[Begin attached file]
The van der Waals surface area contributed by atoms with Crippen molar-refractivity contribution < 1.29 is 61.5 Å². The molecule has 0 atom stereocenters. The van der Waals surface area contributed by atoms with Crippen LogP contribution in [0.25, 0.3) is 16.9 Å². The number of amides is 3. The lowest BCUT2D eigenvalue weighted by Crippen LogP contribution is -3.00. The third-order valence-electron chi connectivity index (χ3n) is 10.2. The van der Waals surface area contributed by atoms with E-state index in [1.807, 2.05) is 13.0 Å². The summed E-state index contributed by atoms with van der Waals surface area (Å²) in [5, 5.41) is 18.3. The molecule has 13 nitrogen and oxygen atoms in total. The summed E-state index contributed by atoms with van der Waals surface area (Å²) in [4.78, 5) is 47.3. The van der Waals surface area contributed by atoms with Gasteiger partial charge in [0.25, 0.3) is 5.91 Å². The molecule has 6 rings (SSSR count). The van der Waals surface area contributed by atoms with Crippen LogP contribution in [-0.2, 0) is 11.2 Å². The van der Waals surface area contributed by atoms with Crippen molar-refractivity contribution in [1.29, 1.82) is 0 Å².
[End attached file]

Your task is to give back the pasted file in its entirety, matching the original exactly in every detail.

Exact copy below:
The van der Waals surface area contributed by atoms with Crippen molar-refractivity contribution < 1.29 is 61.5 Å². The molecule has 0 atom stereocenters. The van der Waals surface area contributed by atoms with Crippen LogP contribution in [0.25, 0.3) is 16.9 Å². The number of amides is 3. The lowest BCUT2D eigenvalue weighted by Crippen LogP contribution is -3.00. The third-order valence-electron chi connectivity index (χ3n) is 10.2. The van der Waals surface area contributed by atoms with E-state index in [1.807, 2.05) is 13.0 Å². The summed E-state index contributed by atoms with van der Waals surface area (Å²) in [5, 5.41) is 18.3. The molecule has 13 nitrogen and oxygen atoms in total. The summed E-state index contributed by atoms with van der Waals surface area (Å²) in [4.78, 5) is 47.3. The van der Waals surface area contributed by atoms with Gasteiger partial charge in [0.25, 0.3) is 5.91 Å². The molecule has 6 rings (SSSR count). The van der Waals surface area contributed by atoms with Crippen LogP contribution in [-0.2, 0) is 11.2 Å². The van der Waals surface area contributed by atoms with Crippen molar-refractivity contribution in [1.29, 1.82) is 0 Å².